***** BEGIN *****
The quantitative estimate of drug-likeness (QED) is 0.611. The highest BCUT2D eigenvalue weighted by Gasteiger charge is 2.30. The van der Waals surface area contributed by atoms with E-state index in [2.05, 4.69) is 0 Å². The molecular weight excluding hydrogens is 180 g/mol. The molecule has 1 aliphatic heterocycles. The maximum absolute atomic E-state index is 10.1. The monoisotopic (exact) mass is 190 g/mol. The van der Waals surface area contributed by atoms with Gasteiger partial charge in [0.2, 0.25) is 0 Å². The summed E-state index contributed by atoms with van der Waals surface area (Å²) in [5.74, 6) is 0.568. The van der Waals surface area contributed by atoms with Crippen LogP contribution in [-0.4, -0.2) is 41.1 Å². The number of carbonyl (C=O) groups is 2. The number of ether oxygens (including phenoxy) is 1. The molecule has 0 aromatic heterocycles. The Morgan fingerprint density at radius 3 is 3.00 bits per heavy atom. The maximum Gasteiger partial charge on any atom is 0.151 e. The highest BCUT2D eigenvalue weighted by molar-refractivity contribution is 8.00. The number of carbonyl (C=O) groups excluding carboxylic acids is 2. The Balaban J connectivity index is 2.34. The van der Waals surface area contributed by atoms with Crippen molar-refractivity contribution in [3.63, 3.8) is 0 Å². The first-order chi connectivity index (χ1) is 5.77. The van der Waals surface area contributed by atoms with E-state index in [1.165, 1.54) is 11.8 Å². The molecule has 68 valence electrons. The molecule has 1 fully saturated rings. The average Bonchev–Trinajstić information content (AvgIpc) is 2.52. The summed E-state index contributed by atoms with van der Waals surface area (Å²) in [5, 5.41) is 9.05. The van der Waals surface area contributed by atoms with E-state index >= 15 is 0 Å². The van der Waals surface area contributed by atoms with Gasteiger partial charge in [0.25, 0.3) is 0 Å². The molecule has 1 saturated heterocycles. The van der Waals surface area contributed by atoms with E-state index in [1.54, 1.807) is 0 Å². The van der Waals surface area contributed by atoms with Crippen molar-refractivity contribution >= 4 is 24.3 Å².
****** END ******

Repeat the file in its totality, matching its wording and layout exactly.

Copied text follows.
The quantitative estimate of drug-likeness (QED) is 0.611. The highest BCUT2D eigenvalue weighted by Gasteiger charge is 2.30. The van der Waals surface area contributed by atoms with E-state index in [2.05, 4.69) is 0 Å². The molecular weight excluding hydrogens is 180 g/mol. The molecule has 1 aliphatic heterocycles. The maximum absolute atomic E-state index is 10.1. The monoisotopic (exact) mass is 190 g/mol. The van der Waals surface area contributed by atoms with Gasteiger partial charge in [0.2, 0.25) is 0 Å². The summed E-state index contributed by atoms with van der Waals surface area (Å²) in [5.74, 6) is 0.568. The van der Waals surface area contributed by atoms with Crippen LogP contribution in [-0.4, -0.2) is 41.1 Å². The number of carbonyl (C=O) groups is 2. The number of ether oxygens (including phenoxy) is 1. The molecule has 0 aromatic heterocycles. The Morgan fingerprint density at radius 3 is 3.00 bits per heavy atom. The maximum Gasteiger partial charge on any atom is 0.151 e. The highest BCUT2D eigenvalue weighted by molar-refractivity contribution is 8.00. The number of carbonyl (C=O) groups excluding carboxylic acids is 2. The Balaban J connectivity index is 2.34. The van der Waals surface area contributed by atoms with Crippen molar-refractivity contribution in [3.63, 3.8) is 0 Å². The first-order chi connectivity index (χ1) is 5.77. The van der Waals surface area contributed by atoms with E-state index in [1.165, 1.54) is 11.8 Å². The molecule has 68 valence electrons. The molecule has 1 fully saturated rings. The average Bonchev–Trinajstić information content (AvgIpc) is 2.52. The summed E-state index contributed by atoms with van der Waals surface area (Å²) in [5, 5.41) is 9.05. The van der Waals surface area contributed by atoms with E-state index >= 15 is 0 Å². The van der Waals surface area contributed by atoms with Gasteiger partial charge in [0.25, 0.3) is 0 Å². The molecule has 1 saturated heterocycles. The van der Waals surface area contributed by atoms with E-state index in [1.54, 1.807) is 0 Å². The van der Waals surface area contributed by atoms with Crippen molar-refractivity contribution >= 4 is 24.3 Å².